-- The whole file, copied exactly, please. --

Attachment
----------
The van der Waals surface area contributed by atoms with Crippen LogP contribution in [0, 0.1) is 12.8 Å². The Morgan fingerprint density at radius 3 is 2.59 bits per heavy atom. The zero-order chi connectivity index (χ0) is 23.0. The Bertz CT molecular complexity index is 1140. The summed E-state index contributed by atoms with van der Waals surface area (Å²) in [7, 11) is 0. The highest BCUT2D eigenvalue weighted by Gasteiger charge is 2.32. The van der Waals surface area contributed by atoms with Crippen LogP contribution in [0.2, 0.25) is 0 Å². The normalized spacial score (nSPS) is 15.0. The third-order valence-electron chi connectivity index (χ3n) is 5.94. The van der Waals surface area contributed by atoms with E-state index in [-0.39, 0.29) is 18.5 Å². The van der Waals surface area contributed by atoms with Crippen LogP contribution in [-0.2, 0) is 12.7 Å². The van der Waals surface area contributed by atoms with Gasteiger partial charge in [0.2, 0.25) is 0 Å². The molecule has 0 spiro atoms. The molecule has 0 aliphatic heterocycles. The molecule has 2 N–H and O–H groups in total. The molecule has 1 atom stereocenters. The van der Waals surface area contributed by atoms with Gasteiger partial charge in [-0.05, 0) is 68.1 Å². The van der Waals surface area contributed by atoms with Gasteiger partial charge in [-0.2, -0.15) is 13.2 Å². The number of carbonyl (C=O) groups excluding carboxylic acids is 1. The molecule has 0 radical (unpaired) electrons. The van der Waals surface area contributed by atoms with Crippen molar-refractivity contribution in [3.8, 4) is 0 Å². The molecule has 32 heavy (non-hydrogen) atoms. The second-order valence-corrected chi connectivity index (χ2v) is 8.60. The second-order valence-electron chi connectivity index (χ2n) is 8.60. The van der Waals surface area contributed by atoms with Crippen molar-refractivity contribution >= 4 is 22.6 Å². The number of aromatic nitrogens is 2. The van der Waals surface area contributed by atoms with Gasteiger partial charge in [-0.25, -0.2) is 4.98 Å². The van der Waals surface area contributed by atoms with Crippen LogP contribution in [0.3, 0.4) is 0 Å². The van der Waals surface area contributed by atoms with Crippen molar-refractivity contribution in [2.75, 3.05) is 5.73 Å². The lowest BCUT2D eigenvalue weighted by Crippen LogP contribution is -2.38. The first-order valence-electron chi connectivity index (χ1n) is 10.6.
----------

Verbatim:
The van der Waals surface area contributed by atoms with Crippen LogP contribution in [0, 0.1) is 12.8 Å². The Morgan fingerprint density at radius 3 is 2.59 bits per heavy atom. The zero-order chi connectivity index (χ0) is 23.0. The Bertz CT molecular complexity index is 1140. The summed E-state index contributed by atoms with van der Waals surface area (Å²) in [7, 11) is 0. The highest BCUT2D eigenvalue weighted by Gasteiger charge is 2.32. The van der Waals surface area contributed by atoms with Crippen LogP contribution in [0.2, 0.25) is 0 Å². The normalized spacial score (nSPS) is 15.0. The third-order valence-electron chi connectivity index (χ3n) is 5.94. The van der Waals surface area contributed by atoms with E-state index in [-0.39, 0.29) is 18.5 Å². The van der Waals surface area contributed by atoms with Crippen LogP contribution in [-0.2, 0) is 12.7 Å². The van der Waals surface area contributed by atoms with Gasteiger partial charge in [0.2, 0.25) is 0 Å². The molecule has 0 spiro atoms. The molecule has 0 aliphatic heterocycles. The molecule has 2 N–H and O–H groups in total. The molecule has 1 atom stereocenters. The van der Waals surface area contributed by atoms with Gasteiger partial charge in [-0.05, 0) is 68.1 Å². The van der Waals surface area contributed by atoms with Gasteiger partial charge in [-0.2, -0.15) is 13.2 Å². The number of carbonyl (C=O) groups excluding carboxylic acids is 1. The molecule has 0 radical (unpaired) electrons. The van der Waals surface area contributed by atoms with Crippen molar-refractivity contribution in [3.8, 4) is 0 Å². The molecule has 32 heavy (non-hydrogen) atoms. The second-order valence-corrected chi connectivity index (χ2v) is 8.60. The second-order valence-electron chi connectivity index (χ2n) is 8.60. The van der Waals surface area contributed by atoms with Crippen molar-refractivity contribution >= 4 is 22.6 Å². The number of aromatic nitrogens is 2. The van der Waals surface area contributed by atoms with Gasteiger partial charge in [-0.25, -0.2) is 4.98 Å². The van der Waals surface area contributed by atoms with Crippen LogP contribution in [0.3, 0.4) is 0 Å². The van der Waals surface area contributed by atoms with Crippen molar-refractivity contribution in [2.75, 3.05) is 5.73 Å². The lowest BCUT2D eigenvalue weighted by Crippen LogP contribution is -2.38. The first-order valence-electron chi connectivity index (χ1n) is 10.6.